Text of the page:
Intellectual Ventures defeats challenge to its patent business
April 1 (Reuters) - Intellectual Ventures can seek hundreds of millions of dollars in damages on a patent it bought for less than $1 million, a U.S. judge ruled on Monday, handing the patent acquisition firm a victory in a key attack on its business model.
A multibillion-dollar company that virtually invented a new market for patents, Intellectual Ventures accused Internet security firms Symantec and Trend Micro in 2010 of infringing its intellectual property. The lawsuit, filed in a Delaware federal court, includes a patent on technology that helps detect malicious software embedded in digital content.
IV bought the patent for $750,000, and is currently seeking at least $310 million in damages from the two companies. Symantec and Trend Micro asked U.S. District Judge Leonard Stark to bar IV from seeking such large licensing fees on the grounds that a patent acquired for so little couldn't possibly be worth so much.
The argument threatened IV and other patent acquisition firms whose primary business depends on buying patents to win licensing fees, instead of manufacturing products.
IV argued that figure represents fair compensation given how extensively Symantec and Trend Micro products rely on the technology. In a brief order on Monday, Stark denied Symantec's the motion to exclude IV's damages argument from the case.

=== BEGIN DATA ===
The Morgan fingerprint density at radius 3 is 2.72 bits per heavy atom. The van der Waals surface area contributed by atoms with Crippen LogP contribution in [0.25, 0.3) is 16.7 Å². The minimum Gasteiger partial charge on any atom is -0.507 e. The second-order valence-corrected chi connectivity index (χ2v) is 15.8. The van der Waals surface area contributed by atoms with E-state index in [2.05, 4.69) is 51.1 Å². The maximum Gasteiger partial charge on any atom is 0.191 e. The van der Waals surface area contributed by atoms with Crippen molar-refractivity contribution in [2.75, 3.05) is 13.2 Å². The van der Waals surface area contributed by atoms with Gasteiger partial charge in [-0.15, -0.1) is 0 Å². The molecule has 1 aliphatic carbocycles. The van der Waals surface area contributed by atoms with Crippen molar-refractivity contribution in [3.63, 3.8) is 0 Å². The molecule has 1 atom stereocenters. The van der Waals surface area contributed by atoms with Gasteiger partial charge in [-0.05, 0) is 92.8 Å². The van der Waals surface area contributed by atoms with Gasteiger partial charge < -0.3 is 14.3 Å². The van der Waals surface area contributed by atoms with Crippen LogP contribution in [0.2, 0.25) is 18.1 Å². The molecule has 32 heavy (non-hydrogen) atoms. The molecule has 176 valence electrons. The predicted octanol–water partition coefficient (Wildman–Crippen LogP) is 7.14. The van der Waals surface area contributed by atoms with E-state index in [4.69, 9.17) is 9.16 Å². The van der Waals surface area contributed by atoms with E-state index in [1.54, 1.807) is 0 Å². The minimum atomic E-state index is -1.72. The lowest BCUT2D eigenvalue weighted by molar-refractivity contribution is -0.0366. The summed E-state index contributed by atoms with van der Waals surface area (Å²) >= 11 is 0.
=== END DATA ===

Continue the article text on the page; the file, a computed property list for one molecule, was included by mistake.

A detailed ruling from Stark was filed on the court docket but was not publicly available on Tuesday. Representatives from Symantec and IV declined to comment, while Trend Micro representatives could not immediately be reached.
Since its founding in 2000, the privately held IV has raised about $6 billion from investors and argues that it creates an organized mechanism for innovators of all stripes to capitalize on their ideas.
Over the years, though, IV and other firms like it have faced criticism from the technology industry, which argues that patent litigation and royalty payments have become a burdensome tax on innovation, and that firms like IV that do not primarily make products are exploiting the patent system.
The debate has caught fire in the U.S. Congress, where a proposal to make it easier to fight patent lawsuits passed the House of Representatives last year and is currently pending in the Senate Judiciary Committee.
Two other software security firms that IV sued, Intel Corp's McAfee unit and Check Point Software Technologies Ltd, both settled on undisclosed terms. Symantec and Trend Micro chose to fight, though no trial date has been set.
The case in U.S. District Court, District of Delaware is Intellectual Ventures vs. Check Point Software et al., 10-1067.
(Reporting by Dan Levine in San Jose, California; Editing by Eric Walsh)